Royal Navy alcohol consumption 'curbed' after fatal submarine shooting
"Excessive drinking" in the Navy is being addressed after the shooting of a commander in Southampton by a drunken colleague, the government has said.
Coroner Keith Wiseman wrote to the Ministry of Defence after the inquest of Lt Cdr Ian Molyneux in January 2013.
The ministry responded in a letter, seen by the BBC, and said new practices had "moderated" alcohol consumption.
Mr Wiseman raised concern about a "culture of excessive drinking" in the Navy following Mr Molyneux's death.'Extremely intoxicated'
Mr Molyneux was shot by Able Seaman Ryan Donovan on nuclear submarine HMS Astute, which was docked in Southampton in April 2011.
Donovan, from Dartford in Kent, was seen "extremely intoxicated" during the night before his shift, and was in charge of a rifle from 12:00 BST.
He killed Mr Molyneux, a 36-year-old husband and father-of-four from Wigan, Greater Manchester, and injured two others. He was jailed for life at Winchester Crown Court in 2011 and told he must serve at least 25 years.
During the inquest in January last year it was estimated he had 139mg of alcohol per 100ml of blood.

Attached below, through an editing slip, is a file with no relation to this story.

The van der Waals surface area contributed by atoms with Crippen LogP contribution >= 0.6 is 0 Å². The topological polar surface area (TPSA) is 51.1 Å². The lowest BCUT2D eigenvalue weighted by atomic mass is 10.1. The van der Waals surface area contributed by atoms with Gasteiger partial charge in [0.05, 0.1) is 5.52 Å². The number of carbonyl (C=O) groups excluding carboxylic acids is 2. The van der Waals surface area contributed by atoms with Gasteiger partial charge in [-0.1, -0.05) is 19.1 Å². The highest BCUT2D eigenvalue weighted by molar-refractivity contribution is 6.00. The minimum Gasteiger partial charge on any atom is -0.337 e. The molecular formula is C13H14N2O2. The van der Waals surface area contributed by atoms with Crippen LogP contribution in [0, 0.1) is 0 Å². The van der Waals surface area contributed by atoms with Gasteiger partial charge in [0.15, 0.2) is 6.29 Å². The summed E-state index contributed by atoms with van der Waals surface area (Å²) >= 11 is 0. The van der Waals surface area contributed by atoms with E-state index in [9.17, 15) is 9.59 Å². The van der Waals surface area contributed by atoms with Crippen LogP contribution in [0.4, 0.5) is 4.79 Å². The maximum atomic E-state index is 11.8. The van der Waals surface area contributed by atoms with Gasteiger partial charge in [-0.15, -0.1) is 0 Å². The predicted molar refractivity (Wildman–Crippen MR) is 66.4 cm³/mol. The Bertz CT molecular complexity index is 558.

The Navy allows personnel to consume no more than 35mg of alcohol per 100ml when they are on safety-critical duty, the same as the UK drink-drive limit. For personnel handling weapons the limit is 9mg per 100ml.
Mr Wiseman, Southampton's former coroner, recommended random alcohol testing and said that no alcohol should be consumed within 24 hours of personnel starting duty, especially when handling weapons.
The MoD said new Navy rules, under the Armed Forces Act 2011, prohibited the consumption of more than five units of alcohol 24 hours before duty. It said no alcohol was to be consumed in the 10 hours before duty.
Blanket or random testing cannot not be carried out for legal reasons, according to the Navy, but devices are used if someone is suspected of being under the influence of alcohol.
There have been several prosecutions since this was introduced and the devices were having a "desired beneficial effect on culture and attitude to moderating alcohol consumption".
Mr Molyneux's family declined to comment because of ongoing litigation.